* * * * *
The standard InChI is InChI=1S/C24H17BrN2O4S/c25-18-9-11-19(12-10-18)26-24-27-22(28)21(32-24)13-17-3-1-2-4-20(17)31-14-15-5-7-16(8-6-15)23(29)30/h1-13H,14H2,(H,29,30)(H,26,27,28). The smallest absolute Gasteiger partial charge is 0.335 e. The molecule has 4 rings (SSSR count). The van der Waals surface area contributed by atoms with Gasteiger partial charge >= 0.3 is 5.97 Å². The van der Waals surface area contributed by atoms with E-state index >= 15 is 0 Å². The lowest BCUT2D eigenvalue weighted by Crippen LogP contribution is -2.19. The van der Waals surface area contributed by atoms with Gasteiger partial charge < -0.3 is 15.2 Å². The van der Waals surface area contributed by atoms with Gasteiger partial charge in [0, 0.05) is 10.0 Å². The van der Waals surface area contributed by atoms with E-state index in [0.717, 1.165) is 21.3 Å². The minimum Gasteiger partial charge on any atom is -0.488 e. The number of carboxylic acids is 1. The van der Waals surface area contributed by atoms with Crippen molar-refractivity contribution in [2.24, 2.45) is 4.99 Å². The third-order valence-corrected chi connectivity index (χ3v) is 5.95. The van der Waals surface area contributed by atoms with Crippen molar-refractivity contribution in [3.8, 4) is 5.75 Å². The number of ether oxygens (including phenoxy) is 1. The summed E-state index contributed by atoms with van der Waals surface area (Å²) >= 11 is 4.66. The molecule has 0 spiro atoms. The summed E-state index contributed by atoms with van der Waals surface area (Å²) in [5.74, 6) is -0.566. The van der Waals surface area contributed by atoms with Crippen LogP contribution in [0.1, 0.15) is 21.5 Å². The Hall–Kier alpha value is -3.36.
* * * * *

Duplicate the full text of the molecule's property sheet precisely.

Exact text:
The standard InChI is InChI=1S/C24H17BrN2O4S/c25-18-9-11-19(12-10-18)26-24-27-22(28)21(32-24)13-17-3-1-2-4-20(17)31-14-15-5-7-16(8-6-15)23(29)30/h1-13H,14H2,(H,29,30)(H,26,27,28). The smallest absolute Gasteiger partial charge is 0.335 e. The molecule has 4 rings (SSSR count). The van der Waals surface area contributed by atoms with Gasteiger partial charge >= 0.3 is 5.97 Å². The van der Waals surface area contributed by atoms with E-state index >= 15 is 0 Å². The lowest BCUT2D eigenvalue weighted by Crippen LogP contribution is -2.19. The van der Waals surface area contributed by atoms with Gasteiger partial charge < -0.3 is 15.2 Å². The van der Waals surface area contributed by atoms with Gasteiger partial charge in [0, 0.05) is 10.0 Å². The van der Waals surface area contributed by atoms with E-state index in [0.717, 1.165) is 21.3 Å². The minimum Gasteiger partial charge on any atom is -0.488 e. The number of carboxylic acids is 1. The van der Waals surface area contributed by atoms with Crippen molar-refractivity contribution in [2.24, 2.45) is 4.99 Å². The third-order valence-corrected chi connectivity index (χ3v) is 5.95. The van der Waals surface area contributed by atoms with Crippen molar-refractivity contribution in [3.8, 4) is 5.75 Å². The number of ether oxygens (including phenoxy) is 1. The summed E-state index contributed by atoms with van der Waals surface area (Å²) >= 11 is 4.66. The molecule has 0 spiro atoms. The summed E-state index contributed by atoms with van der Waals surface area (Å²) in [5.74, 6) is -0.566. The van der Waals surface area contributed by atoms with Crippen LogP contribution in [0.1, 0.15) is 21.5 Å². The Hall–Kier alpha value is -3.36.